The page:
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Dr. Alfred Gilman, Nobel Prize-winning cell researcher, dies

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AUSTIN, Texas (AP) — Dr. Alfred Gilman, who won a Nobel Prize for his breakthrough research into the inner workings of cells and later left Texas' much-ballyhooed $3 billion cancer-fighting initiative, citing a lack of oversight that led to a scandal, has died. He was 74.

Gilman was the former dean of the University of Texas Southwestern Medical School in Dallas, where colleagues said he was dedicated to solid science and an outspoken critic of subpar work. Spokesman Russell Rian said Thursday that the school learned of Gilman's death from his family. The scientist had been fighting pancreatic cancer.

Gilman shared a 1994 Nobel Prize in physiology or medicine with Dr. Martin Rodbell of the National Institute of Environmental Health Sciences for their discovery of G proteins. The proteins help in the process of receiving signals from outside the cell and activating responses.

"The mechanism that he found explains how many drugs act, it explains how many hormones act and it basically explains how the body responds to its environment," said Dr. Michael Brown, himself a Nobel laureate in 1985, who 35 years ago had the laboratory next to Gilman's at UT Southwestern.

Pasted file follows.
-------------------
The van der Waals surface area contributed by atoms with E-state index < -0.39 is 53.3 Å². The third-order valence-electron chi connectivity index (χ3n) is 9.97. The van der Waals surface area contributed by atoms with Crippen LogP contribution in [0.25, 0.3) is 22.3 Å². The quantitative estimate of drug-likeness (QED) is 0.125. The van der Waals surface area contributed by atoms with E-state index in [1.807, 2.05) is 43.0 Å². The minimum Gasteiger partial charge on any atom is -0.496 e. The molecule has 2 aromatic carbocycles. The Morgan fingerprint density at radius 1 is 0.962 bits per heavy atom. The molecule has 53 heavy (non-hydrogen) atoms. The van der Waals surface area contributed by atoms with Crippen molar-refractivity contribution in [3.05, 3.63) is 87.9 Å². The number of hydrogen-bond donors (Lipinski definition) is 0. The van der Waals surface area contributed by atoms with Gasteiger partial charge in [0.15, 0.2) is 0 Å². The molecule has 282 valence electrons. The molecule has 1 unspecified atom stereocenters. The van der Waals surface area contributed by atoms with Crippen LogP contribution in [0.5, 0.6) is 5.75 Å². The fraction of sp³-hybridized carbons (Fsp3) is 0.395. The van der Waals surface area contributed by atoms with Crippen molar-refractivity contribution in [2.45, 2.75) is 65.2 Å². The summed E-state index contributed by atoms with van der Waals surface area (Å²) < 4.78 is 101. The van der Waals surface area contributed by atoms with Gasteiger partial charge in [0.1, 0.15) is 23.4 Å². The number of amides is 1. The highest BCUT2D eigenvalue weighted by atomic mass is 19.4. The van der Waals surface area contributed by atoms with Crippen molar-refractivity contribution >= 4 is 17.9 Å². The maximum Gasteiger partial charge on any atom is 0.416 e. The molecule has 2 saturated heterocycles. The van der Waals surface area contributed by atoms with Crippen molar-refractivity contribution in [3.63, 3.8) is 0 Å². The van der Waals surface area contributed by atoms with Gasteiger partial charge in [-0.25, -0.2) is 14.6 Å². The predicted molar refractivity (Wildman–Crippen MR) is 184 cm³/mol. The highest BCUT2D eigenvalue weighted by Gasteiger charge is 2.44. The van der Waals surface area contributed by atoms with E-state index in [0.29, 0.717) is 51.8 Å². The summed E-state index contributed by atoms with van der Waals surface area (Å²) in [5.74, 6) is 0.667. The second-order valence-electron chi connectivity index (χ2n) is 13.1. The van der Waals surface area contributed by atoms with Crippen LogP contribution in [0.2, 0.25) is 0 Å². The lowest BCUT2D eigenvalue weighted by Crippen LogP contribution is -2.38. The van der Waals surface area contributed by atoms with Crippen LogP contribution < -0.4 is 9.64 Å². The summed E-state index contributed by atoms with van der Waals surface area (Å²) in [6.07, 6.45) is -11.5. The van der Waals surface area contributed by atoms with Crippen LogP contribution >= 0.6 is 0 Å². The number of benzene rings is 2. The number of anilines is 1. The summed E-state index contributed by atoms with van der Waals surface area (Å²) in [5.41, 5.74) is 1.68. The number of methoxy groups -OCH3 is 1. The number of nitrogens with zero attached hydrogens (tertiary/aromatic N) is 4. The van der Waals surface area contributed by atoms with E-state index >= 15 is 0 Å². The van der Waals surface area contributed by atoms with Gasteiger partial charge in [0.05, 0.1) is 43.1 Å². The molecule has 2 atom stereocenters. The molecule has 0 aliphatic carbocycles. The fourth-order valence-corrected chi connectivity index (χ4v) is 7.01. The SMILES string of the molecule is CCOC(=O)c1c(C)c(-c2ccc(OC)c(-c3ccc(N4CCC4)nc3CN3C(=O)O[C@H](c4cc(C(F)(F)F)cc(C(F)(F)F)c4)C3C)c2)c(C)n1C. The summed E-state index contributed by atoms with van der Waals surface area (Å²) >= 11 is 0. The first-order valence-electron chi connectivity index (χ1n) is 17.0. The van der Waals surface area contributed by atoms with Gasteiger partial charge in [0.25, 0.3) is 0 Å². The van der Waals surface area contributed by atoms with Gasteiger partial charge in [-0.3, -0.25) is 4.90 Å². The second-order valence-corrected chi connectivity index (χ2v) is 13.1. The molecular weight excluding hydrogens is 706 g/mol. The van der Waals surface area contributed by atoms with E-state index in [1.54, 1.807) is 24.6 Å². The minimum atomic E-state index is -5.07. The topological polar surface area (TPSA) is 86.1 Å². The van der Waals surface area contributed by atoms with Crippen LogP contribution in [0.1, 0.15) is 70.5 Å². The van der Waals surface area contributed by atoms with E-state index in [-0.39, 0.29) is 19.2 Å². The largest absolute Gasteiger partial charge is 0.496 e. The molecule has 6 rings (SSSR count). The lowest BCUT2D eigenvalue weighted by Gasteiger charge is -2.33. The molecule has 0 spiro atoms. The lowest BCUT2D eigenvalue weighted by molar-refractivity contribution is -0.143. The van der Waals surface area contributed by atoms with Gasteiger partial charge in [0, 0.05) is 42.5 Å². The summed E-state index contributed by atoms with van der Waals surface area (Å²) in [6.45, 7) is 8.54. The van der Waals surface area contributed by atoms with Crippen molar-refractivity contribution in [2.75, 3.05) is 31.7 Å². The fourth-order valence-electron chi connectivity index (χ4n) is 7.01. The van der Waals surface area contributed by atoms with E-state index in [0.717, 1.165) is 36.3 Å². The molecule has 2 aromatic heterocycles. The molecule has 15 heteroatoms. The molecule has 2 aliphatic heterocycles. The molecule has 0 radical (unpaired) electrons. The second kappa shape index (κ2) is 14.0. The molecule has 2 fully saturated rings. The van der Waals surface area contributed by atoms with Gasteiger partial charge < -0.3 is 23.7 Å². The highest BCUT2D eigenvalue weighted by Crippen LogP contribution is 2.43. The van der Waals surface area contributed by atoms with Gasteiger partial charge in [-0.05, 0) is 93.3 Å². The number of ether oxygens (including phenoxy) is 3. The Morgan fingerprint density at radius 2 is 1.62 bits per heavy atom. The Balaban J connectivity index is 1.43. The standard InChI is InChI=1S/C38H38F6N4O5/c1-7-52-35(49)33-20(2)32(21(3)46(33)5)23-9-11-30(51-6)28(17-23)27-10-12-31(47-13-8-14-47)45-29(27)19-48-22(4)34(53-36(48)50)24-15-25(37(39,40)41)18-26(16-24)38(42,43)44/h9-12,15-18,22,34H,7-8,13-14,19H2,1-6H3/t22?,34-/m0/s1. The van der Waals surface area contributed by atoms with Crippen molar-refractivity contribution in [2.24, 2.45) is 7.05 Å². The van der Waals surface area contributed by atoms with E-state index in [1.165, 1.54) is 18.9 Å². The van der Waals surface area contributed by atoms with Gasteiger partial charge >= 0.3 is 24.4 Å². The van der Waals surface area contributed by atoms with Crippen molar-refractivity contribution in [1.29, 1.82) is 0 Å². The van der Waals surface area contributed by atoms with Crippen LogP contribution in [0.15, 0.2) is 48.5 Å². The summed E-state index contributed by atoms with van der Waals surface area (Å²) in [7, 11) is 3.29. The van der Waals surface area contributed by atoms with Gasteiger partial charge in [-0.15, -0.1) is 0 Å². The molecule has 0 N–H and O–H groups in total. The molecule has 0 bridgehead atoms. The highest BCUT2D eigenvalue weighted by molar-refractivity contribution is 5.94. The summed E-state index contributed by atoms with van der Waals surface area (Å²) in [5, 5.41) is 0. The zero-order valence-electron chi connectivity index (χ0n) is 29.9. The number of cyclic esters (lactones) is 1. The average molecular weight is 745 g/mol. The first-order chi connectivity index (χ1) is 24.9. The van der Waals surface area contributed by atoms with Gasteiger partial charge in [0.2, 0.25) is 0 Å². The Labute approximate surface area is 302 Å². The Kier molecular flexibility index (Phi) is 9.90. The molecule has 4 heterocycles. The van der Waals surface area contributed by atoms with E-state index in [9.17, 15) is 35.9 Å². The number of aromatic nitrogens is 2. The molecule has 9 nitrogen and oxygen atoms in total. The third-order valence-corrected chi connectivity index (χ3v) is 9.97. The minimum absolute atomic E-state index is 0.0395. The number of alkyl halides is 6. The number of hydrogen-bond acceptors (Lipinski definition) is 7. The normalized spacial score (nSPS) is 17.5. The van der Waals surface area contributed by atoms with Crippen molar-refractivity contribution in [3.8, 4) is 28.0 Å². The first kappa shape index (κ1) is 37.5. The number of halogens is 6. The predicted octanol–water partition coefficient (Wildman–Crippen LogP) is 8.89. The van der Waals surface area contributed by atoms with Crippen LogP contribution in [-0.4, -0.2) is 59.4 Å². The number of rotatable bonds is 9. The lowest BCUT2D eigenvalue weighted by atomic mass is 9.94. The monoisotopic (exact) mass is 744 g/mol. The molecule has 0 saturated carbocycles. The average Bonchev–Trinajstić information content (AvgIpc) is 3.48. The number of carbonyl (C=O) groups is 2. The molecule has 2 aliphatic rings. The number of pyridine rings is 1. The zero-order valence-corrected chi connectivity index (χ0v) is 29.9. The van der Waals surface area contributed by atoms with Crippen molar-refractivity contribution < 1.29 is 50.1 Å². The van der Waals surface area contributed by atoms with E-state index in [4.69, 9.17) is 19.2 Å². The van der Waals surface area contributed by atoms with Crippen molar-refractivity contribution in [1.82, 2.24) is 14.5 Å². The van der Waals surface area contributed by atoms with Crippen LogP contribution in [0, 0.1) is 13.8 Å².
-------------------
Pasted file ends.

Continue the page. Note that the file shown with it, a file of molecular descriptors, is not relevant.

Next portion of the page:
Brown said Thursday that, back then, he and Gilman "were drawn together not only by our love of Tanqueray and cigarettes, but because we both shared a passion for rigorous science."

Gilman was born July 1, 1941, in New Haven, Connecticut, and discovered G proteins while at the University of Virginia in 1977. He became chairman of pharmacology at UT Southwestern in 1981.

In 2009, Gilman became chief scientific officer for the Cancer Prevention and Research Institute of Texas, whose creation was approved by voters two years earlier. It later became the country's second-largest pot of cancer research funding.

But Gilman resigned in 2012 and revealed some internal concerns over funding, suggesting there was not enough scrutiny of grants that won approval. He also worried the initiative, known as CPRIT, was more focused on marketable research than sound science.

Prosecutors indicted a top state executive the next year on charges related to $11 million in taxpayer funds that the agency awarded to a private company without review, though the executive was later acquitted.

"Al Gilman hated sloppy or phony science and he was compelled to speak out whenever he saw it," Brown said. "Sometimes it was very inconvenient for him, but his conscience made him do it."

Daniel Podolsky, president of the UT Southwestern Medical Center, called the resignation "an extremely painful period for Al."

"Here's someone who had lived his entire life adhering to the integrity of what he did, and that being implicitly questioned by some, when there was nothing about it in terms of self-aggrandizement or self-service," Podolsky said Thursday. "I never doubted he would do anything less than defend what he thought was right in terms of how CPRIT was going to invest in research to really have an impact."

Podolsky said Gilman was diagnosed with pancreatic cancer more than two years ago and "was absolutely staunch and courageous in fighting it."

Gilman is survived by his wife, Kathryn; daughters Amy Ariagno and Anne Sincovec; and a son, Edward Gilman.


This version of the story corrects the spelling of Nobel in paragraph four.



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